Room: Stars at Night Ballroom 2-3
Purpose: Real-time high-soft tissue contrast MRI from the MR-Linac offers the best opportunity for accurate motion tracking during radiation therapy delivery. This work aims to investigate the efficacy of real-time organ motion tracking based on 2D-to-3D registration of MRI acquired on MR-Linac.
Methods: 2D and 3D abdominal MRIs were acquired for 10 healthy volunteers using a high-field MR-Linac (Unity, Elekta AB, Stockholm, Sweden). For each volunteer, 3D respiration-gated T2 and 2D T2/T1-weighted cine in sagittal and coronal planes with planar temporal resolution of 0.6 s for 60 s were captured. Datasets were also collected on MR-compatible physical (Model 008M, CIRS) and virtual (XCAT, Duke University) 4D motion phantoms. Pancreatic head contours from the 3D T2 were populated to the cine and assumed as the ground-truth motion. We performed 2D-to-3D registration using a research software (Elekta AB) to track the pancreatic head motion. Standard deviations of the difference (SDD) between the ground-truth and tracking were analyzed.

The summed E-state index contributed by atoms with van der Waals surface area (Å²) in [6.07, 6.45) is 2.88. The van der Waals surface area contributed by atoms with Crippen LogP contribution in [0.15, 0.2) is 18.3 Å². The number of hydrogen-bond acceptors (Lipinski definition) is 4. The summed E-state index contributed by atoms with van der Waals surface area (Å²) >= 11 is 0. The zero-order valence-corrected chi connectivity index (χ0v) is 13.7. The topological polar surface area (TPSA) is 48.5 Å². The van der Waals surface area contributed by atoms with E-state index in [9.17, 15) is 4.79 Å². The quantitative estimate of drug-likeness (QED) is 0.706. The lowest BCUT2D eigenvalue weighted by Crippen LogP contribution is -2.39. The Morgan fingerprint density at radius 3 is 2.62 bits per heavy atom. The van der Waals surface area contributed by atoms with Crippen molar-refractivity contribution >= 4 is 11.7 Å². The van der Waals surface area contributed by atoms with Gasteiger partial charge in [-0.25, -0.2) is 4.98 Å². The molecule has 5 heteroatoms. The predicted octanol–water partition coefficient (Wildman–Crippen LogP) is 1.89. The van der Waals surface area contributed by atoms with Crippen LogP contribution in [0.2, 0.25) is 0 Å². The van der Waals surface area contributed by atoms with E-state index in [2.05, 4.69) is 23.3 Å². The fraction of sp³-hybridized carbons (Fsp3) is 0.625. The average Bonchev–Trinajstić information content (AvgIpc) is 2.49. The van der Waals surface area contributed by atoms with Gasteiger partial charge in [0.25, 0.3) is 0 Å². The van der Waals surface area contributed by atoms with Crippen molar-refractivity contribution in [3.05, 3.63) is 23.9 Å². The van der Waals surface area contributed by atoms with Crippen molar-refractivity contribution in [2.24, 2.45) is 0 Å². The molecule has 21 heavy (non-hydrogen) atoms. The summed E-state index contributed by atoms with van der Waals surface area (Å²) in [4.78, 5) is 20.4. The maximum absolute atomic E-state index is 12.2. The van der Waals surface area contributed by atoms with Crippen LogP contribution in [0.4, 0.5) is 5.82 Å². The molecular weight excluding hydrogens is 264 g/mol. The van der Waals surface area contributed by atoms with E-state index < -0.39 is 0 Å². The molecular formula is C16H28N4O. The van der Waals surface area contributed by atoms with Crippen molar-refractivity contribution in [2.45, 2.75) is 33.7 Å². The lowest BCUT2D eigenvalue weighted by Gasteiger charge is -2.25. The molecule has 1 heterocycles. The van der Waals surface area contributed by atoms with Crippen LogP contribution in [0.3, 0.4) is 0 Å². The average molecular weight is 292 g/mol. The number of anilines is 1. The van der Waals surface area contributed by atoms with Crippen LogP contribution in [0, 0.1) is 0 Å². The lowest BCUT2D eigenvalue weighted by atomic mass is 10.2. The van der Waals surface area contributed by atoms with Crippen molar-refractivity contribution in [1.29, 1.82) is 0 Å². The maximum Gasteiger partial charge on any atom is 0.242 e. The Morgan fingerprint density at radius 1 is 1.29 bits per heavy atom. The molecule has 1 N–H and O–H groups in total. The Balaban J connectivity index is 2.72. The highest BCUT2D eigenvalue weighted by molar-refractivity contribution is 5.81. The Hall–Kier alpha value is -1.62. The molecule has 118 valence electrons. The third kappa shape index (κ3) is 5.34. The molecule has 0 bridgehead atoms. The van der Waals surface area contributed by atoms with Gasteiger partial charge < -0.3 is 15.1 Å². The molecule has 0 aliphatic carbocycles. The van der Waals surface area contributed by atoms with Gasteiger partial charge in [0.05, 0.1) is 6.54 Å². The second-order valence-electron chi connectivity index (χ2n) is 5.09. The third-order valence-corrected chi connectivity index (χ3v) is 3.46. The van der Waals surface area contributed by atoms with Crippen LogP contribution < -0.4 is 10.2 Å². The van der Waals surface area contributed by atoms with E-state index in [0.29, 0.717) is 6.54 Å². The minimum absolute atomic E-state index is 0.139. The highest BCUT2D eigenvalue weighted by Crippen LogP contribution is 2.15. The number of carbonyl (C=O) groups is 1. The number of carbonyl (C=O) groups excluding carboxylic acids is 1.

Results: For physical (virtual) 4D motion phantoms, the system accurately tracked the motion with SDDs of 0.40 (1.17), 1.08 (1.25), and 0.74 (0.25) mm for anterior-posterior (AP), left-right (LR), and superior-inferior (SI) directions, respectively. The software tool was able to accurately track the motion of the pancreatic head for 6 of 10 volunteers having average centroid motions of 5.98, 5.78, and 18.02 mm with average SDD values of 1.23, 1.05, and 2.12 mm in the AP, LR and SI directions, respectively. The rest of the cases (4/10) exhibited larger SDDs primarily due to the extremely large and/or complex motions.
Conclusion: Feasibility to track organ motion using 2D-to-3D registration of MRIs was demonstrated. Tracking accuracy of about 2 mm was achieved for the motion of the pancreatic head for less extreme motion. Further development is ongoing to improve the tracking algorithm for large and complex motions.
Funding Support, Disclosures, and Conflict of Interest: Funding: Elekta research grants and MCWCC/FH Foundation. Martin Lachaine, David Cooper, and Fabienne Lathuiliere are employees of Elekta AB. This work is partially supported by Elekta AB.